Podcast: Download (Duration: 37:16 — 12.8MB)
Earthfiles Reporter and Editor Linda Moulton Howe interviewed Robert M. Schoch, Ph.D., Geologist, Boston University, inside the Gobekli Tepe, Turkey, excavation site on June 13, 2012. The T-shaped pillars have an anthropomorphic identity. But who are they? As their faces are never depicted, they seem very likely to be related to supernatural beings, beings gathered at Gobekli Tepe for certain, but so far unknown, purposes.
Podcast: Download (Duration: 21:27 — 14.7MB)
The January 5, 2010, issue of Scientific American, headlined an article about a “Supernova star too close for comfort” to Earth. Since our solar system is in the Milky Way galaxy filled with potential supernovae and even much bigger gamma-ray bursts from much larger dying star deaths, could we be hit by a blast of gamma rays large enough to knock out our ozone layer? If that happened, all surface Earth life, including humans, would be exposed to deadly UV and gamma ray energies no longer blocked by the protective ozone layer. Has that happened before to our planet and caused one or more of the half dozen extinction events that mark life and death evolution on Earth?
Podcast: Download (Duration: 10:17 — 7.1MB)
Earthfiles Reporter and Editor Linda Moulton Howe has encountered mortal danger several times and Something in the unseen has intervened to save her life. Does the soul/spirit call out? Is there another-dimensional physics of angelic interventions, a very real dynamic of our cosmos that many have experienced through the centuries, but still remains a spiritual mystery, a miracle?
Podcast: Download (Duration: 19:47 — 13.6MB)
Jupiter’s moon, Europa, is nearly as large as Earth’s moon and beneath its icy surface is a liquid water ocean 100 miles deep that has oxygen. There in all that water University of Arizona Planetary Scientist Richard Greenberg thinks life already exists.
Surprising October 2009 news from Centers for Disease Control is that this past spring, 7% of Americans sick enough to be hospitalized with the novel H1N1 flu, have died. That 7% is a higher mortality rate than ordinary seasonal flu. How many Americans ended up in intensive care with the new H1N1 virus? 25%. These statistics provoked Dr. William Schaffner, a Vanderbilt University flu expert, to warn: Contrary to the perception among many people that this influenza, the novel H1N1, is mild, these data vividly demonstrate that this influenza can make you very, very ill.
Podcast: Download (Duration: 16:14 — 11.2MB)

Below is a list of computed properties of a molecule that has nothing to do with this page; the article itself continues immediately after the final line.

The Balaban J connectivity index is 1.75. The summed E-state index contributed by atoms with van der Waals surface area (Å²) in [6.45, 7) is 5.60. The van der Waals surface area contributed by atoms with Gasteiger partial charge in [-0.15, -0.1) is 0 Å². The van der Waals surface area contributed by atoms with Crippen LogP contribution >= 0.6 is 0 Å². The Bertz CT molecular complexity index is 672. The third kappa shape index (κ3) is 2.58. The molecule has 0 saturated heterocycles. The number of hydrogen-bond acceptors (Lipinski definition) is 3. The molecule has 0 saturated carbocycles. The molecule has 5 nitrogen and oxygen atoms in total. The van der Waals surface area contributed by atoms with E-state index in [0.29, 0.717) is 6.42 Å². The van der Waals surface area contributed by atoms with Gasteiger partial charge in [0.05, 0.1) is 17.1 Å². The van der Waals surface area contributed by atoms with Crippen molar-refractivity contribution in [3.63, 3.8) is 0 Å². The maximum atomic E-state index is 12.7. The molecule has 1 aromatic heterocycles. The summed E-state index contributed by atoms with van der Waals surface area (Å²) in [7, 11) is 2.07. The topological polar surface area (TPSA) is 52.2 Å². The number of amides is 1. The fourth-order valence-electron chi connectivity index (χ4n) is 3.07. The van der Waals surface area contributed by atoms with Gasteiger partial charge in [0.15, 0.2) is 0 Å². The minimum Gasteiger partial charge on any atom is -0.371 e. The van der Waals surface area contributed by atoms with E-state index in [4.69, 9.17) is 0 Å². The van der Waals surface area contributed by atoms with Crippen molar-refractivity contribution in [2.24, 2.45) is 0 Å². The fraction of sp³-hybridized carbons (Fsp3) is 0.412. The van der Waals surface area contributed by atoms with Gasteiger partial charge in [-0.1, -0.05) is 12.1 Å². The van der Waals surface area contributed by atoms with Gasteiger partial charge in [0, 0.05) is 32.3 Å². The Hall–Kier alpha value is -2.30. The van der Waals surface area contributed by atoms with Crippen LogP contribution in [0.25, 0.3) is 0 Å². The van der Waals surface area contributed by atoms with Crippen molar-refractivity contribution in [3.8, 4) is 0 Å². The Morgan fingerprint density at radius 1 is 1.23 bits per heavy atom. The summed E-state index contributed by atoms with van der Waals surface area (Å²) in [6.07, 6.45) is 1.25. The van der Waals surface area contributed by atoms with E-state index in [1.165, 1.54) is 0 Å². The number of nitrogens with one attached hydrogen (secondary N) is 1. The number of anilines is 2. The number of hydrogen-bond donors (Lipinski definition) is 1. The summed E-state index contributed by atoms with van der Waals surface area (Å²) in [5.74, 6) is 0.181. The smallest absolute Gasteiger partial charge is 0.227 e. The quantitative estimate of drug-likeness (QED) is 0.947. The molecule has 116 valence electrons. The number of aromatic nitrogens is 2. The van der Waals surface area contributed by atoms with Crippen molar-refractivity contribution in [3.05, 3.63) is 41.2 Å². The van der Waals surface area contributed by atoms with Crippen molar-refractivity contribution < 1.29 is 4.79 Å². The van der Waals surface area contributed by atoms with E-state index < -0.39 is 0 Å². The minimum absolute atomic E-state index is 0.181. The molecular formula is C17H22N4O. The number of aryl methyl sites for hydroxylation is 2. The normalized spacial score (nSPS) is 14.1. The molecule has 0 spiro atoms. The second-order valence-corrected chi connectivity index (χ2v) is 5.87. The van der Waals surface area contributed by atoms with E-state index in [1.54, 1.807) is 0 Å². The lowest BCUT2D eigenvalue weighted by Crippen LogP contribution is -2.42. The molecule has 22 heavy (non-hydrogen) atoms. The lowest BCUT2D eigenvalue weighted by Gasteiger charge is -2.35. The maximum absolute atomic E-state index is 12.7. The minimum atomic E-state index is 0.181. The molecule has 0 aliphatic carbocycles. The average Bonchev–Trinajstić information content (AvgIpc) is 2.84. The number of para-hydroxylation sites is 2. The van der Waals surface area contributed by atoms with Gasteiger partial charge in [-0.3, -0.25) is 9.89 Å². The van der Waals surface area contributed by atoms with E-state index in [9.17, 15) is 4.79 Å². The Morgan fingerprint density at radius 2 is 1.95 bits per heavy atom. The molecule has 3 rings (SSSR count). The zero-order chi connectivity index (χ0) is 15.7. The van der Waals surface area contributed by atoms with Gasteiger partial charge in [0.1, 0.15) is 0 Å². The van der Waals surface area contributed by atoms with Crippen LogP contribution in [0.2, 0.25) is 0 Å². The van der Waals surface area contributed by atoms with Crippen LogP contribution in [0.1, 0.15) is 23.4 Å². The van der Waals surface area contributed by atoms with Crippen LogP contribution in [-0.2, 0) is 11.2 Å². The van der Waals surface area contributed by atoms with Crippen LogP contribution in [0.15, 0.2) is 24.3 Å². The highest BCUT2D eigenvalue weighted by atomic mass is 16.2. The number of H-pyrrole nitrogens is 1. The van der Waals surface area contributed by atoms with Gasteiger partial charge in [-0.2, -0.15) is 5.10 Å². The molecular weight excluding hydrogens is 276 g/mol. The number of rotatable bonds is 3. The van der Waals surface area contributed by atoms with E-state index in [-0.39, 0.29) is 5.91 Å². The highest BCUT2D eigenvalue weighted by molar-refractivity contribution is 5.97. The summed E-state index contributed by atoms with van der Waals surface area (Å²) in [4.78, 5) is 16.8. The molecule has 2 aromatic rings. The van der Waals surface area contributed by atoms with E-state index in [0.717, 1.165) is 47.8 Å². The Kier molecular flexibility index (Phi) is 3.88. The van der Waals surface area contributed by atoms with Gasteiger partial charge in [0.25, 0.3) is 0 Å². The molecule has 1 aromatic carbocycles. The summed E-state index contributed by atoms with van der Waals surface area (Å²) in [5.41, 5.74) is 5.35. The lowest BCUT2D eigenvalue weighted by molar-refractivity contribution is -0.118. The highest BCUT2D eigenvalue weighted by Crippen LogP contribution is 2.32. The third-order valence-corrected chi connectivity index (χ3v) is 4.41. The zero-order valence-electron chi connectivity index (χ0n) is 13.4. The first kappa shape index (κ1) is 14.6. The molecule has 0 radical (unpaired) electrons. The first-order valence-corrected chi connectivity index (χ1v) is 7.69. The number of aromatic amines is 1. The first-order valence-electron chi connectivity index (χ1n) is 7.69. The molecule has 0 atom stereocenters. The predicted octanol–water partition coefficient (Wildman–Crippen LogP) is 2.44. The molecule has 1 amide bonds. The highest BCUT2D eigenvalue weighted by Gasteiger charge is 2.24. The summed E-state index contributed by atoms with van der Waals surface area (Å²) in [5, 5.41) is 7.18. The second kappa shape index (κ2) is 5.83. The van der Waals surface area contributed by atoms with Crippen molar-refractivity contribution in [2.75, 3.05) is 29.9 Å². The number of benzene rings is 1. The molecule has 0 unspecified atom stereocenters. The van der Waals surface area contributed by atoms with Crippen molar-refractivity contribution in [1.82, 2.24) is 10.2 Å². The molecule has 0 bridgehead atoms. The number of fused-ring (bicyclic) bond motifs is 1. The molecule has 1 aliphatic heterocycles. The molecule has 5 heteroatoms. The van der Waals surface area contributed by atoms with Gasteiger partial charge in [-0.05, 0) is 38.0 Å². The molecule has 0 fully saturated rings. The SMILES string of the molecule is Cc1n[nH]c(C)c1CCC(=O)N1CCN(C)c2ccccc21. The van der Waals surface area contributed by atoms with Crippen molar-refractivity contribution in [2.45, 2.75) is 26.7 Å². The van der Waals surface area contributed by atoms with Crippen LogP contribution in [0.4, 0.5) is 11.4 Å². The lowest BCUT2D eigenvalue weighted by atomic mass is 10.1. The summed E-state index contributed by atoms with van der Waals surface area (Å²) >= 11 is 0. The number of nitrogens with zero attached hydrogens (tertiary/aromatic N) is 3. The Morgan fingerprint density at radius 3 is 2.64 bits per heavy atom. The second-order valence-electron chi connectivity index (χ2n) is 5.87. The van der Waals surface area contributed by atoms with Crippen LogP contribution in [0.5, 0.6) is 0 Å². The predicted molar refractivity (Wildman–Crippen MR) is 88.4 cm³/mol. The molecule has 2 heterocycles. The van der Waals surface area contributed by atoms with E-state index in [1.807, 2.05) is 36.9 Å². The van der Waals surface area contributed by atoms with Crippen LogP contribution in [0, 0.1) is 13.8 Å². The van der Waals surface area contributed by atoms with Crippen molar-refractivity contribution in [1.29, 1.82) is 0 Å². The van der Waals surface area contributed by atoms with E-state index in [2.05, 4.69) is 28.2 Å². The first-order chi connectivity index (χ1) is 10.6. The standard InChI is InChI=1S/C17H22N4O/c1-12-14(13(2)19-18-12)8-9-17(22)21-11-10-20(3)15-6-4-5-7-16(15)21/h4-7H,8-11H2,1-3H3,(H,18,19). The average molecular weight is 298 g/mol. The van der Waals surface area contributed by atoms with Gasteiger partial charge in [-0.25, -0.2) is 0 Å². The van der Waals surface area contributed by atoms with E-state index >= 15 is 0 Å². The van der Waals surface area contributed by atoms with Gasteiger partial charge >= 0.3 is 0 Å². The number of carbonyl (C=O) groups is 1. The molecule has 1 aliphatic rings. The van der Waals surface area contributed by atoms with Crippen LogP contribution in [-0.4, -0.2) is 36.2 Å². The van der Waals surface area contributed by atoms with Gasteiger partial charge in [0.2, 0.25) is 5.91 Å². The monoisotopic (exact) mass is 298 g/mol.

Dr. Paul Glezen, M. D., Molecular Virologist at Baylor College of Medicine in Houston, has published data that shows there were short herald waves of influenza virus outbreaks before the 1918 Spanish flu, the 1957 – 1958 Asian flu and the 1968 Hong Kong flu.This week I asked him if he thinks the 2009 A/H1N1 could be a herald wave of a much more serious flu epidemic upcoming in Fall 2009.
Podcast: Download (Duration: 22:59 — 15.8MB)
A long-standing question in Mars research has been: Did volcanic Mars have hot springs? If so, was there life? Astrobiologists now report possible hot spring sites in Arabia Terra and the Gusev crater region where the Spirit rover found almost pure silica in 2008, a sure sign of hot water moving over rocks.
Podcast: Download (Duration: 19:06 — 13.1MB)
There were unsettling eyewitness reports in the 14th Century from China to Europe of bright lights in the skies that emitted “mists” and foul-smelling ground fogs associated with figures in dark cloaks waving “scythes” during “The Black Death” in which nearly half of the European population died from plague.
Podcast: Download (Duration: 17:33 — 12.1MB)
In the December 14, 2007, issue of the journal Science, chemical oceanographers report that carbon emissions from human activities are not only heating up our planet, but the ocean chemistry is changing so much that if the CO2 build up continues at the current rate, by the year 2050, no coral reefs will be alive. That’s only 42 years from now. One of the coral reef research scientists is Ken Caldeira, Ph.D., and Chemical Oceanographer at the Carnegie Institution for Science in Stanford University’s Dept. of Global Ecology. He and his colleagues say, “If atmospheric CO2 stabilizes at 550 ppm – and even that would take concerted international effort to achieve – no existing coral reef will remain in such an environment.”
Podcast: Download (Duration: 21:01 — 19.2MB)
In mid-September 2007, deer hunter, R. Jacobs, was not thinking about Sasquatch/Bigfoot when he placed a deer mineral lick and deer-attracting scents where he set up his Bushnell game trail camera in northwestern Pennsylvania. All he wanted to know was how many deer – especially big bucks – were using the trail so he could plan his deer hunt. The location is three hours north of Pittsburgh in very remote forest. Mr. Jacobs’ camera automatically senses light and can take color photos in daytime – then switch to infrared at night – with or without flash. The camera was set to go off at motion in front of the lens. On September 16, 2007, between 8:04 PM and 8:32 PM, two young black bears were caught on an infrared image, followed by a hairy, primate-looking creature in two different postures that the Bigfoot Field Researchers Organization (BFRO) is calling a “juvenile Sasquatch.”